2019 Pioneer of the Year - Don Thomas Family
September 12, 2019
WAITSBURG—This year the Waitsburg Historical Society honors the Don Thomas Family as 2019 Pioneers of the Year. Thomas’ sons, Gary and Jay recently sat down with The Times to share a bit of family history and recount favorite memories.
Don Thomas was born in 1915 in Urbana, Missouri to Elijah Streeter Thomas and Abigail (Clymore). When Don was 5, his parents and two brothers, Rod and Mike, moved to the area and soon purchased land near Prescott, on Smith Springs Road, from Elijah’s brothers, Oliver and Jesse Thomas, who had already settled in the area. Oliver and Jesse moved to Washtucna, and Elijah took over the wheat farm.
Elijah passed away in 1940. Rod and Mike had enlisted in the service, leaving Don to operate the Prescott farm.
In 1941, Don married Wilma Jean Waggoner, daughter of Oscar and Arnetta Waggoner, who was born and raised in Walla Walla. The Waggoner family owned and operated The Waggoner Farm, a 761-acre Centennial Farm for 128 years. The farm was sold to Derek Duke of Duke Farms in 2010 as an investment property and is still farmed today. After the sale, one family member purchased back the farmhouse and 20 acres for their own use.
Don and Wilma farmed in Prescott until 1945 when Don leased Preston Farm, off Middle Waitsburg Road, where they farmed wheat and raised cattle. Don and Wilma had four children, Donna (1942), Gary (1945), Dwight (1952) and Jay (1954). The farm is still operated by son, Jay, who took over operations in 1986.
All of the children attended school and grew up in Waitsburg. Jay and Gary shared some favorite memories with The Times.
The men recalled that harvest meals were eaten in the basement kitchen, with the crew seated around a large table. Jay recalls being the first at the table for a harvest lunch, with no one else in the room, when he heard a loud crash. Wilma was removing a cherry pie from the oven when she lost her grip and it flipped upside down on the oven door.
“She looked up at me with a smile and said, ‘It’s a cobbler!’ It was instantaneous,” Jay said.
Don had a love of raising and breeding animals and they usually had between 80 to 120 head of Angus cattle in a registered herd.
Don imported two Australian cattle dogs and raised heelers which were sold in the area, as well as in Texas and Iowa where they were popular for use on hog farms.
But the real fun began when the family began raising mules, which led to multiple adventures.
Jay recalls dinner table talk of Don wanting a combine mule hitch back in the 1970s. One day Don and Wilma left for California to pick out a couple of “fancy show steers” for Jay’s senior year in high school, leaving Jay to tend the farm.
“I heard the truck pull up and ran out on the porch and I could see eight ears sticking up. There were these eight-month-old mules,” said Jay, who later discovered his steers behind a panel in the truck.
“We unloaded them and the rest is history. I fell in love with the mules and became a full-blown slave,” Jay said, laughing.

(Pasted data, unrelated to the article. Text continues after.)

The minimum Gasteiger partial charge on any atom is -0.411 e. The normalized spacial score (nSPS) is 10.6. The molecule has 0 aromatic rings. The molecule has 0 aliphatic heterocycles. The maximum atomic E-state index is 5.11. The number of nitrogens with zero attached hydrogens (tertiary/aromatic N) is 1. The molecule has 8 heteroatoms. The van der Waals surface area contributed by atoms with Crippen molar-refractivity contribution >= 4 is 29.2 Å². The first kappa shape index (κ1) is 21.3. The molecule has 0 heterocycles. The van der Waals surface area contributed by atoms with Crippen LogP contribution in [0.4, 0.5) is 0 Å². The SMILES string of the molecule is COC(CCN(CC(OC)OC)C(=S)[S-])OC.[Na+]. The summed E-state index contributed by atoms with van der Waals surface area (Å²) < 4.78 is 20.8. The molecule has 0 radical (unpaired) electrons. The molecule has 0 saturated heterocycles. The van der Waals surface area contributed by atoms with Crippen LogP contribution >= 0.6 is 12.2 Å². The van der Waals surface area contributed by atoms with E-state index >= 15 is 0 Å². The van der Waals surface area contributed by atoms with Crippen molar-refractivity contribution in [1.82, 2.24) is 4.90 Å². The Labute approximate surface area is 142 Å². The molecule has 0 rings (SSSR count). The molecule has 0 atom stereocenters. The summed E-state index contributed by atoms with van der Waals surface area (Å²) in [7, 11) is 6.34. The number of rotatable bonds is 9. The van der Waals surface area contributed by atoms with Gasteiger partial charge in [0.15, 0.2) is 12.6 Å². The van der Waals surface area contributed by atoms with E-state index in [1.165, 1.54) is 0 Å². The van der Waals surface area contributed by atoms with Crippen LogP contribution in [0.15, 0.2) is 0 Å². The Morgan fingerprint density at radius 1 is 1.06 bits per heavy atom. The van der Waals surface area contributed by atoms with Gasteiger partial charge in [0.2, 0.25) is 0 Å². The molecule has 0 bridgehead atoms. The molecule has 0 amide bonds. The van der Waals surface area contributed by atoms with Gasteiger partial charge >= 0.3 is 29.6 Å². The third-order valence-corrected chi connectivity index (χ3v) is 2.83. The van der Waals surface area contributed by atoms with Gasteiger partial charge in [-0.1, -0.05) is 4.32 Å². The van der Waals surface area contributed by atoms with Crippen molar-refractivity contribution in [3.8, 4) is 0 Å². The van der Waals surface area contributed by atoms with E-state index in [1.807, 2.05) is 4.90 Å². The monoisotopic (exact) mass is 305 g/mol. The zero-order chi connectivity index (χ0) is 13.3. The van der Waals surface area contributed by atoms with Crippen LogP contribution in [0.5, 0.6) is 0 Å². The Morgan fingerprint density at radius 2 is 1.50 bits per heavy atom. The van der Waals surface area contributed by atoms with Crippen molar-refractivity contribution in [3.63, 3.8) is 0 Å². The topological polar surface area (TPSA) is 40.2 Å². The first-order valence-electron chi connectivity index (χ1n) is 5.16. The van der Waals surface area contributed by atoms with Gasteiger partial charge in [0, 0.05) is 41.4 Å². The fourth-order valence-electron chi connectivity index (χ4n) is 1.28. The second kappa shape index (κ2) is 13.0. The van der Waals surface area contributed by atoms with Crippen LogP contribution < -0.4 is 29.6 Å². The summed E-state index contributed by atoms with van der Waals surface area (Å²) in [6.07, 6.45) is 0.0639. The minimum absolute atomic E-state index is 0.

The mules became an integral part of the farm and Thomas family life, in general. The family hosted plow days, gave demonstrations and showed the mules in draft horse shows in Sandpoint, Ida. and Eugene, Ore. And they could always be counted on to provide rides at Waitsburg’s Pioneer Fall Festival.
The mules are probably best known locally for their appearance in a 1978 Rainier Beer Commercial promoting the new “cold pack” with “foil all ‘round them 12 cans and no holes lettin’ the air in.” (The commercially, which aired nationally, was produced by current Waitsburg resident Karen Stanton-Gregutt, who was unfamiliar with Waitsburg at the time.)
Jay recalls starting the day at 2:30 a.m. to harness up the mules, getting to the field at 4:30 a.m. and not wrapping up until 4:30 p.m.
“They shot 2800 feet of film and used about 18 feet for the commercial,” he said.
In the commercial, a pair of mules pull a cart hauling a massive case of beer. Jay rode a mule while Don sat atop the case of beer. Gary can’t be seen in the commercial but provided the “mechanics” of the operation by hiding inside the box and flipping up the beer case handle when Don pulled a wooden handle on the side of the cart.
Gary, Jay, Don and their wives even got to meet and ride with comedian Bob Hope when the mules were requested to pull a stagecoach and let Hope out on stage in Pendleton, Ore. where he was performing at a political event.
In 1976, the mules pulled the Walla Walla 59ers stagecoach on a ride from Waitsburg to Spokane as part of the bicentennial celebration.
Today, Donna resides in Puyallup where she is a retired beautician and bus driver. She has a son and daughter, Tom and Tammy.
Dwight recently retired as a pharmacist and lives in Cheney, Wash. He has three girls, Stacy, Kelly and Stephanie.
Gary lives in Waitsburg and was 2014 Celebration Days Parade Marshal. He has three daughters, Marnie, Taryn and Courtney.
Jay continues to reside on Preston Ranch where he keeps the family farm operating.
Article by Dena Martin, Editor, Waitsburg Times